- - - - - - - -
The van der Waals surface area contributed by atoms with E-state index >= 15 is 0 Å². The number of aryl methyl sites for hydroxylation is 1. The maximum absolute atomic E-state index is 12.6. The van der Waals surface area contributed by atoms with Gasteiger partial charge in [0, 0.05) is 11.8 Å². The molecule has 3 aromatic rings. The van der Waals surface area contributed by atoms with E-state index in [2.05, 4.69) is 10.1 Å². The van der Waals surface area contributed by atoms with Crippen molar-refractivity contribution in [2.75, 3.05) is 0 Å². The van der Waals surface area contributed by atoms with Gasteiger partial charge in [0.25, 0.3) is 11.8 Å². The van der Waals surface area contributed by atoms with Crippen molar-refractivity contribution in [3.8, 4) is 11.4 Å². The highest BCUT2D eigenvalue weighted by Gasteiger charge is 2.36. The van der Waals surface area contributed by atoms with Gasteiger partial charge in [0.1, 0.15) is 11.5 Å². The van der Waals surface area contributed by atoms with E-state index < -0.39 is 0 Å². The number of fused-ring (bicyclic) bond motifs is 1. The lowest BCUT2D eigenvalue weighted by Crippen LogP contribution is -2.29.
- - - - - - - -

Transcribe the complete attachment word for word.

The van der Waals surface area contributed by atoms with E-state index >= 15 is 0 Å². The number of aryl methyl sites for hydroxylation is 1. The maximum absolute atomic E-state index is 12.6. The van der Waals surface area contributed by atoms with Gasteiger partial charge in [0, 0.05) is 11.8 Å². The molecule has 3 aromatic rings. The van der Waals surface area contributed by atoms with E-state index in [2.05, 4.69) is 10.1 Å². The van der Waals surface area contributed by atoms with Crippen molar-refractivity contribution in [2.75, 3.05) is 0 Å². The van der Waals surface area contributed by atoms with Gasteiger partial charge in [0.25, 0.3) is 11.8 Å². The van der Waals surface area contributed by atoms with Crippen molar-refractivity contribution in [3.8, 4) is 11.4 Å². The highest BCUT2D eigenvalue weighted by Gasteiger charge is 2.36. The van der Waals surface area contributed by atoms with Gasteiger partial charge in [0.1, 0.15) is 11.5 Å². The van der Waals surface area contributed by atoms with E-state index < -0.39 is 0 Å². The number of fused-ring (bicyclic) bond motifs is 1. The lowest BCUT2D eigenvalue weighted by Crippen LogP contribution is -2.29.